Remember $3 gas? Well the price is headed down and might get back to that level again after more than three years.
The average price for a gallon of gasoline in the United States fell 6.4 cents in the last two weeks, as crude oil declined and refiners passed on the difference to motorists.
Some industry experts believe the price could keep falling, even below $3 per gallon for the first time in three years.
According to the latest Lundberg survey, the average price was about 31 cents lower than a year ago, based on the Sept. 20 survey of some 2,500 retail stations in the 48 contiguous states.
Trilby Lundberg, survey editor, said the rise came alongside a decline in the price of crude oil. Crude has fallen as Libya has produced more and there have been signs of diplomatic progress regarding Syria and Iran.
"California did buck the trend because of some recent hiccups in the California refining capacity affecting the West," Lundberg said. "Prices rose at the pump about 16 cents in California, but the spike has already died as those glitches have already been resolved."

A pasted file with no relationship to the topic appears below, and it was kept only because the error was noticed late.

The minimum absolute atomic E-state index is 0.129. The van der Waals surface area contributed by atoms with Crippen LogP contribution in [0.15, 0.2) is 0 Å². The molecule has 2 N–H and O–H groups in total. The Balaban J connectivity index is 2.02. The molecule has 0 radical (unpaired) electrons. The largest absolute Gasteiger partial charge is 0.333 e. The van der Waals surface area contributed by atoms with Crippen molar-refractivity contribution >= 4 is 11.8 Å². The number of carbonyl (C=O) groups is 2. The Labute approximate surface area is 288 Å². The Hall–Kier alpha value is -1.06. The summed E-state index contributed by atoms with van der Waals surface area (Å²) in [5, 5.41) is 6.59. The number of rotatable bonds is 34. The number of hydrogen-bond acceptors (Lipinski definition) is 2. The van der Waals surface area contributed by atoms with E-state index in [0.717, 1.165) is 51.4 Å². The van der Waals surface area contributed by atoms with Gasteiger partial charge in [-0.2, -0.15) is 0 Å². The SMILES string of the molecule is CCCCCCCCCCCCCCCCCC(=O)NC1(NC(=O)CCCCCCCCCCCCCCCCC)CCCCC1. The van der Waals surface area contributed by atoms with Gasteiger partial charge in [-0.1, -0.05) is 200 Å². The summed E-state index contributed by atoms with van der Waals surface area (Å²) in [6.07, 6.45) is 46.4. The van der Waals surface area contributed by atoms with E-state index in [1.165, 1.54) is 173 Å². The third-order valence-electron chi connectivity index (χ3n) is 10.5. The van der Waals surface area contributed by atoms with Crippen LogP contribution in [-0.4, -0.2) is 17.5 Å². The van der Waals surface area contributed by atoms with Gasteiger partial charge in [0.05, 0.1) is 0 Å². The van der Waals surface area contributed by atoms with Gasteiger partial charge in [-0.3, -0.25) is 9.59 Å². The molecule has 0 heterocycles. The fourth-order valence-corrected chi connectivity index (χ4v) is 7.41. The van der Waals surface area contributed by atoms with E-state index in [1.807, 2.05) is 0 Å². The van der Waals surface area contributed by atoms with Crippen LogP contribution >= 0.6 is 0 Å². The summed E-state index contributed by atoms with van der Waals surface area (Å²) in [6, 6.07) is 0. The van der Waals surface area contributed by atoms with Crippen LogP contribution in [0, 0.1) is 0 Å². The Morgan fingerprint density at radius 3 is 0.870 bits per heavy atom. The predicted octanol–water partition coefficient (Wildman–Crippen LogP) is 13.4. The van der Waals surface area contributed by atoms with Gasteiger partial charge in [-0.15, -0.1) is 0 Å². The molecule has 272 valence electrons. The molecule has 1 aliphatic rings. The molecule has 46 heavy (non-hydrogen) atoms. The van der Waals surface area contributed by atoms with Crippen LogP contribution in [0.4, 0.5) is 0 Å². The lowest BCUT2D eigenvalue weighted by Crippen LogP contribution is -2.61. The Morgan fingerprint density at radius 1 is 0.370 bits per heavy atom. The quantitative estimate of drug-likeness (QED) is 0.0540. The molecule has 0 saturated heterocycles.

Charleston, South Carolina, had the cheapest gasoline in the survey at $3.14 per gallon, while drivers in San Francisco, paid the most at $4.01 per gallon.
According to another survey, by the American Automobile Association, pump prices are in their usual September decent as demand weakens and supplies increase. But the national average for a gallon of regular unleaded remains well above $3 for the 1,007th day in a row, it said.
“It’s normal for prices to fall in September,” said Mark Jenkins, AAA spokesman. “The summer driving season is over, demand is down, and refineries are switching to the cheaper winter-blend gasoline.”
“Prices could continue to fall another 5 to 10 cents before the end of the month,” Jenkins said. “But it’s unlikely."
GasBuddy.com, which monitors prices across the United States, also forecast cheaper prices to come.
GasBuddy's chief oil analyst Tom Kloza predicts that the fall will see slow but steady attrition in retail gas numbers, thanks to record high U.S. refining rates and consumer demand that will at best match 2012 levels. "Supplies are adequate, and indeed gasoline now typically sells for just a few dollars more than raw crude costs. They’ll go below $3.00 anytime soon.”